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Houston-Area Methodists Rally for LGBTQ Inclusion

Protesters stood outside of the bishop’s office with signs condemning the church’s anti-LGBTQ policy.

Methodists from the Greater Houston Area protesting outside of the Texas Annual Conference headquarters on Thursday, April 12.

Several dozen Methodists from across the Greater Houston area gathered outside of the Texas Annual Conference headquarters on Thursday, April 12, to protest the United Methodist Church’s recent decision against LGBTQ inclusion.

LGBTQ-affirming clergy and church members held rainbow-colored signs with statements such as “Beloved Yet Betrayed” and “God Loves Everyone” while standing outside of bishop Scott Jones’ office in the Museum District. In February, the United Methodist Church (UMC) decided at its General Conference that it would retain an existing church policy stating that “homosexuality is incompatible with Christian teaching.”

Bering Memorial’s senior pastor, Rev. Diane McGehee, attended the General Conference to show support for LGBTQ indivudals. Despite the vote, she remains committed to fighting for inclusivity within the denomination.

“We are here because we object to and are protesting the act of the General Conference of the UMC, because [leaders] made decisions that are discriminatory to LGBTQIA+ persons,” McGehee said during the protest. “To not fully include [LGBTQIA+] people in the life of the church is a violation of the core of Methodism, and a violation of the gospel of Jesus Christ.”

McGehee, who described the February decision as “devastating,” said she feared for the mental health of LGBTQ people who feel discriminated against by the church.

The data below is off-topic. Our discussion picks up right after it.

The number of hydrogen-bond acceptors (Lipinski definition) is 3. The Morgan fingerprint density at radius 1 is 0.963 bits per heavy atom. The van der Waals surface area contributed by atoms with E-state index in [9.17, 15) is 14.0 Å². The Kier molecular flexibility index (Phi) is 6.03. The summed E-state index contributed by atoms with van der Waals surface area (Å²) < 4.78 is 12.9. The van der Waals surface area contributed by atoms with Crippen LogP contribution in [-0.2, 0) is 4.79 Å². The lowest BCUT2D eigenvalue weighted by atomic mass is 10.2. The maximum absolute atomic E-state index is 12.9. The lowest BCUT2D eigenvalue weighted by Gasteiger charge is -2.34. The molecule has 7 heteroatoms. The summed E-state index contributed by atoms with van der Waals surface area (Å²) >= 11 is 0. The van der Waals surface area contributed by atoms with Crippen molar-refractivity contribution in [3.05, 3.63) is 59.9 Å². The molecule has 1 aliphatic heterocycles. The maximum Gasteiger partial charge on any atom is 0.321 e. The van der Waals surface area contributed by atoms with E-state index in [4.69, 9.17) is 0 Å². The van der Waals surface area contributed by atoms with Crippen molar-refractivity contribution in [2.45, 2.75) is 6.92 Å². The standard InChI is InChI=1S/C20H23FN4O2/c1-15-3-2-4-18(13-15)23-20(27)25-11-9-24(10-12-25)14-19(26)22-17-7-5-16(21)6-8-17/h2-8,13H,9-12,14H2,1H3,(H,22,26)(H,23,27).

“The suicide rate for LGBTQIA+ people is five times the rate of their straight [and cis] counterparts,” McGehee said. “[Those suicides are often the result] of a religious message that says God doesn’t fully embrace their identities. That is just wrong. It’s harmful. And we’ve got to speak out against it.”

Kim McCumber left the Baptist church eight years ago because she believed that the Methodist church would be fully embracing of her son, who identifies as gay. McCumber, who attends St. Peter’s UMC in Katy, said she was very wounded by the UMC’s decision, but still feels supported by her congregation.

“I had about a week-long meltdown,” McCumber recalled. “Then I put everything into perspective. Where I am now is very welcoming and supportive of my child. I have decided to stay and fight the fight. My son is okay with it.”  

Bishop Jones, who oversees United Methodist congregations in the Greater Houston area, was unavailable to comment. His official statement following the General Conference’s vote emphasized that while the UMC’s “views on same-sex marriage have not changed,” it would “continue to welcome lesbian, gay, bisexual, transgender, and queer persons to our churches and affirm their sacred worth.”

However, more conservative Methodist conferences in other countries are increasing penalties for those who break the rules by violating the church’s ban on same-sex marriage and the ordination of LGBTQ clergy, and a split within the denomination is now looming.

LGBTQ-affirming United Methodist congregations across the nation, including Bering Memorial and St. Paul’s in Houston, say that they will remain inclusive of all, regardless of sexual orientation or gender identity.

“We’re not changing and we’re not stepping down,” McGehee said. “We will continue to care for people who have been hurt by religious messages, and we will continue to work until that changes.”

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Lourdes Zavaleta

Lourdes Zavaleta is a frequent contributor to OutSmart magazine.
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